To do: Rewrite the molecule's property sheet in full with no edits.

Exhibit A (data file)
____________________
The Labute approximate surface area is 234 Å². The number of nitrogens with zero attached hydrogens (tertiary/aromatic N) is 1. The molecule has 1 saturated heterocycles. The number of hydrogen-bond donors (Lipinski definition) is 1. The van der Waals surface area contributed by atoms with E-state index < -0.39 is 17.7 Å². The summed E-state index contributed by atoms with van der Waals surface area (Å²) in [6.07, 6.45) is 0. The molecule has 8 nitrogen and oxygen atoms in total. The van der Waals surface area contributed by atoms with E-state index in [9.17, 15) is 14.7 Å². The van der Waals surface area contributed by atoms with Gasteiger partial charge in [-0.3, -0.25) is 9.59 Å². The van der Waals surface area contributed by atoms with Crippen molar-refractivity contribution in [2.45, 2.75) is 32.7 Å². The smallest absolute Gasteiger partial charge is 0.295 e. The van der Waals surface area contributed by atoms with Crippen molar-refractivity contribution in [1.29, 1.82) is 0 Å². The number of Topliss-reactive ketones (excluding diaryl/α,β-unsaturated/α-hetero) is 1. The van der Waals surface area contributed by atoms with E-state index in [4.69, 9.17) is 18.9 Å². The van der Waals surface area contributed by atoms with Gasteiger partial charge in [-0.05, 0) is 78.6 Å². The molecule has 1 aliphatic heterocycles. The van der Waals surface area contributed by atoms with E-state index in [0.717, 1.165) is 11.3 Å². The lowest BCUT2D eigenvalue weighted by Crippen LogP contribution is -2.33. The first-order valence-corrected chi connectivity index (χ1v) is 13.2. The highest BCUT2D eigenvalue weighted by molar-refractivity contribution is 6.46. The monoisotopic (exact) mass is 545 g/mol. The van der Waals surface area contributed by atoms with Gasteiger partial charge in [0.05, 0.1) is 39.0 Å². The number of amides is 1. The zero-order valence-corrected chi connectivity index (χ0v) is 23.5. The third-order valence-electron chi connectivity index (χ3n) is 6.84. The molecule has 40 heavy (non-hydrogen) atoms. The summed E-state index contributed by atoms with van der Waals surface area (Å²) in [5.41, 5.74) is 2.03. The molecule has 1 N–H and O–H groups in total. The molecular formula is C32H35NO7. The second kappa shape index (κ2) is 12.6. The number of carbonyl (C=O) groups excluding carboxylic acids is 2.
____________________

The Labute approximate surface area is 234 Å². The number of nitrogens with zero attached hydrogens (tertiary/aromatic N) is 1. The molecule has 1 saturated heterocycles. The number of hydrogen-bond donors (Lipinski definition) is 1. The van der Waals surface area contributed by atoms with E-state index < -0.39 is 17.7 Å². The summed E-state index contributed by atoms with van der Waals surface area (Å²) in [6.07, 6.45) is 0. The molecule has 8 nitrogen and oxygen atoms in total. The van der Waals surface area contributed by atoms with E-state index in [9.17, 15) is 14.7 Å². The van der Waals surface area contributed by atoms with Gasteiger partial charge in [-0.3, -0.25) is 9.59 Å². The van der Waals surface area contributed by atoms with Crippen molar-refractivity contribution in [2.45, 2.75) is 32.7 Å². The smallest absolute Gasteiger partial charge is 0.295 e. The van der Waals surface area contributed by atoms with Crippen molar-refractivity contribution in [1.29, 1.82) is 0 Å². The number of Topliss-reactive ketones (excluding diaryl/α,β-unsaturated/α-hetero) is 1. The van der Waals surface area contributed by atoms with E-state index in [4.69, 9.17) is 18.9 Å². The van der Waals surface area contributed by atoms with Gasteiger partial charge in [-0.05, 0) is 78.6 Å². The molecule has 1 aliphatic heterocycles. The van der Waals surface area contributed by atoms with E-state index in [0.717, 1.165) is 11.3 Å². The lowest BCUT2D eigenvalue weighted by Crippen LogP contribution is -2.33. The first-order valence-corrected chi connectivity index (χ1v) is 13.2. The highest BCUT2D eigenvalue weighted by molar-refractivity contribution is 6.46. The monoisotopic (exact) mass is 545 g/mol. The van der Waals surface area contributed by atoms with Gasteiger partial charge in [0.05, 0.1) is 39.0 Å². The number of amides is 1. The zero-order valence-corrected chi connectivity index (χ0v) is 23.5. The third-order valence-electron chi connectivity index (χ3n) is 6.84. The molecule has 40 heavy (non-hydrogen) atoms. The summed E-state index contributed by atoms with van der Waals surface area (Å²) in [5.41, 5.74) is 2.03. The molecule has 1 N–H and O–H groups in total. The molecular formula is C32H35NO7. The second kappa shape index (κ2) is 12.6. The number of carbonyl (C=O) groups excluding carboxylic acids is 2.